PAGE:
I don't have time for a proper history post; my focus was a narrow one limited to an immediate purpose. However, as I browsed I couldn't help be struck by just how much current Australian politics is still influenced by discussions dating back to the the English poor laws

Keeping the history very simple, the problem of the poor had exercised minds over a very considerable period. The system of relief that developed out of late-medieval and Tudor-era laws before being codified in 1587–98 was parish based and provided for indoor and outdoor relief.The term the deserving poor dates back to Eliazabethan times.

Towards the end of the eighteenth century and into the early nineteenth century, there was an explosion in demand because of the side-effects of the economic changes taking place. On top of that, the British Government ended up with a debt to GDP exceeding Greece's recent level because of the costs of the war against Napoleon.

In 1832, a commission of inquiry was appointed. The commission concluded that there must be uniform national (in this case read English) standards. Conditions must be set such as to discourage anybody entering the system. The word entitlement was used for the first time that I can find to indicate something that must be discouraged.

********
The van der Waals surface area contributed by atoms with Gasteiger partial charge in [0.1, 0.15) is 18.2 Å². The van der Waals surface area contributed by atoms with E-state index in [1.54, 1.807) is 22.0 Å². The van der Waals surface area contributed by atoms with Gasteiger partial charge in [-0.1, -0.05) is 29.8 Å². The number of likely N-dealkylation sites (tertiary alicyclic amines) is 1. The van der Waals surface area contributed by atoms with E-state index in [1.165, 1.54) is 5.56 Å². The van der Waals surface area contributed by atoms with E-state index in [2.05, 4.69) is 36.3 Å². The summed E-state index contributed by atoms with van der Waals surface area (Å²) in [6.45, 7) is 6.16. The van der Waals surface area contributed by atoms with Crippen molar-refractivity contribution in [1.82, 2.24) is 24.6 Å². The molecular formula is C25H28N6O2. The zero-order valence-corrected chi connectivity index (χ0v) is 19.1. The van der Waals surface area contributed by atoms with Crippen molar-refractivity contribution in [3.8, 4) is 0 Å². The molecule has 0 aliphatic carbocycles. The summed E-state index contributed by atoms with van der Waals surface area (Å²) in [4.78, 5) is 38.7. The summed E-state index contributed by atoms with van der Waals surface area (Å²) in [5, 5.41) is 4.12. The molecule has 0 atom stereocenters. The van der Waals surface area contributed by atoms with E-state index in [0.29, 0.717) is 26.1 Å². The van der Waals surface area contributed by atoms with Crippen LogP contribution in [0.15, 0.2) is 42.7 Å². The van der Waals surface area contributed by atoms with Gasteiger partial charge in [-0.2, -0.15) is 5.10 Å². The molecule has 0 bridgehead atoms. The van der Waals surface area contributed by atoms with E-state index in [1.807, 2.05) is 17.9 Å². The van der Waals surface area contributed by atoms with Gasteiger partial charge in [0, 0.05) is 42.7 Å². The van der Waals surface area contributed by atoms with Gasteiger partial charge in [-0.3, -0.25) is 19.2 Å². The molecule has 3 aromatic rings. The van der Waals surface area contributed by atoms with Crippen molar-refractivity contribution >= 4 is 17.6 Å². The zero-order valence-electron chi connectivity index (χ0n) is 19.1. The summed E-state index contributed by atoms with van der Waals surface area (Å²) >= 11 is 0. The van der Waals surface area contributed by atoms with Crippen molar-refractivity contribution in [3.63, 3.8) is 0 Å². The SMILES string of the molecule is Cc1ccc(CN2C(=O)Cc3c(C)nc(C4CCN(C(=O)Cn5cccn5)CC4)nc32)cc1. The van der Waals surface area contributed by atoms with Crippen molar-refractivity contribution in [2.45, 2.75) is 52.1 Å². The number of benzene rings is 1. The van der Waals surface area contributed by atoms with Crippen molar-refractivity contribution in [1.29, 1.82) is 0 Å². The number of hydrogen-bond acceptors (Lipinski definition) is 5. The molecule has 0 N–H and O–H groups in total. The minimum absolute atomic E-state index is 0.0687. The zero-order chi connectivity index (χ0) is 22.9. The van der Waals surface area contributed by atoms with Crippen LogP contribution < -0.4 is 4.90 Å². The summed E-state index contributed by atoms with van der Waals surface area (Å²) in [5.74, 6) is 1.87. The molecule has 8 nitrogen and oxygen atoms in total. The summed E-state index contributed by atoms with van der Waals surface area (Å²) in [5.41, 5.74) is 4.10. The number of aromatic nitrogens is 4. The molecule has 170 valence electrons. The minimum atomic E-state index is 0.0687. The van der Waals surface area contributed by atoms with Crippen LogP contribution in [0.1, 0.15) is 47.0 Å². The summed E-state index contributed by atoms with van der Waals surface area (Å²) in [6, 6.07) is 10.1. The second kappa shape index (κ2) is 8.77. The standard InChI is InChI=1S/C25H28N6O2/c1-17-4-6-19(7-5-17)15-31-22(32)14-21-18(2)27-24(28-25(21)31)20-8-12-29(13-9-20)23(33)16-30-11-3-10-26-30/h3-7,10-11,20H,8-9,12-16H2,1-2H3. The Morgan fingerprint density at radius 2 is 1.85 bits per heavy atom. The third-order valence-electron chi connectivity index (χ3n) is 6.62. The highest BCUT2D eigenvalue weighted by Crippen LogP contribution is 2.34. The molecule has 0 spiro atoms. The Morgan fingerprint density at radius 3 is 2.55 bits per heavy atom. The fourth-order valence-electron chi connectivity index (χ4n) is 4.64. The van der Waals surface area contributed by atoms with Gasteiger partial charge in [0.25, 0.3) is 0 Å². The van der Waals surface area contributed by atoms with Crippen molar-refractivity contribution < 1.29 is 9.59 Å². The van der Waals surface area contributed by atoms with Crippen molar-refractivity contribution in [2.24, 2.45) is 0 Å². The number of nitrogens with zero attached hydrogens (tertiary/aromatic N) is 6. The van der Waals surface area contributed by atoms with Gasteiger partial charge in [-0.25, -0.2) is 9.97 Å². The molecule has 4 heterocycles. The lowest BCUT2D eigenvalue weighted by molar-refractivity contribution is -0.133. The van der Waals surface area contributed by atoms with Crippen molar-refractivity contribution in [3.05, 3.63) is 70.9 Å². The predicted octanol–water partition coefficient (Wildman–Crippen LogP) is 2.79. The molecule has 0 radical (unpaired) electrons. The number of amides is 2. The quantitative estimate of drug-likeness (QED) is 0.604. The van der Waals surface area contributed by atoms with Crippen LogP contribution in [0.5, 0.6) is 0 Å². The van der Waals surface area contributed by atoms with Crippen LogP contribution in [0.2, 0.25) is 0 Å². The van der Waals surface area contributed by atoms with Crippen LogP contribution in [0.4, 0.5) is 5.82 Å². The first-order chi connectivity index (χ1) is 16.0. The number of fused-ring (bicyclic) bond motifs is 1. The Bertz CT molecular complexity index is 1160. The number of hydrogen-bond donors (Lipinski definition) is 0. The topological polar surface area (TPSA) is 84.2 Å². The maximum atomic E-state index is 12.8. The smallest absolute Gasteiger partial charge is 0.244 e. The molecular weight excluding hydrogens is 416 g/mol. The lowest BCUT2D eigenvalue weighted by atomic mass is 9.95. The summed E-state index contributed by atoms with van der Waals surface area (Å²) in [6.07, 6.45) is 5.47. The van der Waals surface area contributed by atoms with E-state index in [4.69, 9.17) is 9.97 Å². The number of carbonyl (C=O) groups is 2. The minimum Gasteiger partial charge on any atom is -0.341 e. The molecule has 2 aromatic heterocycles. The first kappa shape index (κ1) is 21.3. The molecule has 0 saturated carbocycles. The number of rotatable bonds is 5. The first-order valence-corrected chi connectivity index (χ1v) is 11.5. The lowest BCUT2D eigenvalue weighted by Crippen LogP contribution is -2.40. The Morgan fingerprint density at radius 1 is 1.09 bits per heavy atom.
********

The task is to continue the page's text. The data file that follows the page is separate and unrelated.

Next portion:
These recommendations were taken into account in the Poor Law Amendment Act of 1834. One result was the emergence of the nineteenth century English workhouse whose evils were described by Charles Dickens and others.

There are no easy answers to these social problems, but watch the language used for it can disguise.          

Friday, February 14, 2014

Friday short round-up

This morning's post is another brief round-up focused especially on recent posts on this blog.

A week back, in Complications with managerialism I said that I was writing a short history piece for the Armidale Express on the University of New England's various VCs following Jim Barber's resignation. It turned into two pieces, with the one I wrote last night focused on the turmoil of the second half of the eighties and the nineties, a turmoil that almost destroyed the place and greatly damaged its market position. It's a case study in what can go wrong and on the impact of managerialist/corporatist approaches.